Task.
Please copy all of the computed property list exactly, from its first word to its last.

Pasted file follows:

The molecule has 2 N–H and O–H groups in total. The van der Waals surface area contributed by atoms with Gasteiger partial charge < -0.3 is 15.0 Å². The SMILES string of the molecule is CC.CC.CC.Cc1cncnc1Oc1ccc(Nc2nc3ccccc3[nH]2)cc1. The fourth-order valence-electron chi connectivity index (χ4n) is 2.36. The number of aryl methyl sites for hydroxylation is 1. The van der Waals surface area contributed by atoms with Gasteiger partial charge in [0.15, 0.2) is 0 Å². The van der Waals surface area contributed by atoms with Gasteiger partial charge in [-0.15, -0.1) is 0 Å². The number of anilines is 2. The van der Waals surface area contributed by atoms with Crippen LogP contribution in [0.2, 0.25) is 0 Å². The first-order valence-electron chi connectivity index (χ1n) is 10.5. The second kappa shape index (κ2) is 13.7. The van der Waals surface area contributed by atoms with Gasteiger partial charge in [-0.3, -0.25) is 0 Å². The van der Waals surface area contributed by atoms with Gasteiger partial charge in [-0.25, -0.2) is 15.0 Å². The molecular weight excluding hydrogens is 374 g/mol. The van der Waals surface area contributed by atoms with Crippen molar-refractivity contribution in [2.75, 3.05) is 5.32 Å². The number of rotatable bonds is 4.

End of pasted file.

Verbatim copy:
The molecule has 2 N–H and O–H groups in total. The van der Waals surface area contributed by atoms with Gasteiger partial charge < -0.3 is 15.0 Å². The SMILES string of the molecule is CC.CC.CC.Cc1cncnc1Oc1ccc(Nc2nc3ccccc3[nH]2)cc1. The fourth-order valence-electron chi connectivity index (χ4n) is 2.36. The number of aryl methyl sites for hydroxylation is 1. The van der Waals surface area contributed by atoms with Gasteiger partial charge in [0.15, 0.2) is 0 Å². The van der Waals surface area contributed by atoms with Gasteiger partial charge in [-0.15, -0.1) is 0 Å². The number of anilines is 2. The van der Waals surface area contributed by atoms with Crippen LogP contribution in [0.2, 0.25) is 0 Å². The first-order valence-electron chi connectivity index (χ1n) is 10.5. The second kappa shape index (κ2) is 13.7. The van der Waals surface area contributed by atoms with Gasteiger partial charge in [-0.3, -0.25) is 0 Å². The van der Waals surface area contributed by atoms with Gasteiger partial charge in [-0.25, -0.2) is 15.0 Å². The molecular weight excluding hydrogens is 374 g/mol. The van der Waals surface area contributed by atoms with Crippen molar-refractivity contribution in [2.75, 3.05) is 5.32 Å². The number of rotatable bonds is 4.